Philadelphia Art Museum Readies Diana For A New Coat — Of Gold
By Steve Tawa
PHILADELPHIA (CBS) — A masterpiece greeting visitors at the Philadelphia Museum of Art, the statue of Diana, is getting a coat of gold to restore the figure to her Gilded Age beauty.
The 13-foot tall work by Augustus Saint-Gaudens that commands the museum’s Great Stair Hall has been holding watch there since 1932.
The nude Diana was originally mounted atop the tower of Madison Square Garden in New York City, in 1893, as a weathervane. The original gold coating wore off due to its exposure to the elements.
Her current gray-green surface is a copper underlayer, but thanks to a gift from the Bank of America, the regilding process will give her a gold leaf coat, restoring the graceful Diana to her original splendor as she balances on her left tiptoe.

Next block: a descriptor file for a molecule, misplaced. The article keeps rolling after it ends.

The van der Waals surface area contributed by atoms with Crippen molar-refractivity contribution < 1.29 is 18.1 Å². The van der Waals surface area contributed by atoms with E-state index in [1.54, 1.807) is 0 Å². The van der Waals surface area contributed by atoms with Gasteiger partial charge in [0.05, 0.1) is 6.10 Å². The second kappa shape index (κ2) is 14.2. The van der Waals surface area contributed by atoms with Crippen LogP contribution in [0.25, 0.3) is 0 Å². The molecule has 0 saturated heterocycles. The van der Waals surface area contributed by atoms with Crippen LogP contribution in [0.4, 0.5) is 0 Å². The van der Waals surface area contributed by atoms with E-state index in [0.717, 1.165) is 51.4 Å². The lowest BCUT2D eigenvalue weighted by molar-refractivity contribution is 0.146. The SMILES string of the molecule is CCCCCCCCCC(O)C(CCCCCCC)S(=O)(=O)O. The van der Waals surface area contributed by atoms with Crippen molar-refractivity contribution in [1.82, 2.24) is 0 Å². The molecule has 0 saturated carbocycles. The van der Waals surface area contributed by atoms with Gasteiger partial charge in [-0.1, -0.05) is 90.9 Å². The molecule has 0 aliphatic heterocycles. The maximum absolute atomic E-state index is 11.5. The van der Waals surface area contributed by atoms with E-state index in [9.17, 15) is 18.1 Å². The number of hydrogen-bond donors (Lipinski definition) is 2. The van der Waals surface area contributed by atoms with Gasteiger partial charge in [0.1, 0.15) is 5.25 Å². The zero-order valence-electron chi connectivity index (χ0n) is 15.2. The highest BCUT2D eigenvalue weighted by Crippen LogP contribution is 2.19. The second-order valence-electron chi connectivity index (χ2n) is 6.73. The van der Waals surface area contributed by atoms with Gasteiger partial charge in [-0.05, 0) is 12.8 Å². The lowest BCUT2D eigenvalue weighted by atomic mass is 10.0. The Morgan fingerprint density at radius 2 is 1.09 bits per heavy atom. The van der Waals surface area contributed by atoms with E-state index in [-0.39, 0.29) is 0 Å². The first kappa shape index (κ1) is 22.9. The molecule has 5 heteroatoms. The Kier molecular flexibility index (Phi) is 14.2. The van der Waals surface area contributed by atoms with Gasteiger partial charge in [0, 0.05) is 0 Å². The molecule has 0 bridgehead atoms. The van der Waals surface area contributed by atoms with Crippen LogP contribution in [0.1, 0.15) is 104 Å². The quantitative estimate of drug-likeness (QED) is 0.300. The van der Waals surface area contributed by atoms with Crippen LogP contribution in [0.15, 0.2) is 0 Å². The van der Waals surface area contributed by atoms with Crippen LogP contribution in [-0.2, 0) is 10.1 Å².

Diana is the most famous work of Saint-Gaudens, in part because of the scandal surrounding it that was later described in E.L. Doctorow’s novel, Ragtime.
“Augustus Saint-Gaudens is, in my opinion, the greatest sculptor in the US working in the late 19th and early 20th centuries, and one of the great modern sculptors of all time,” museum CEO Timothy Rub tells KYW Newsradio.
The four-month project will be well documented. Each step of the conservation process will be monitored by a webcam, so you can follow Diana’s restoration on the museum’s web site.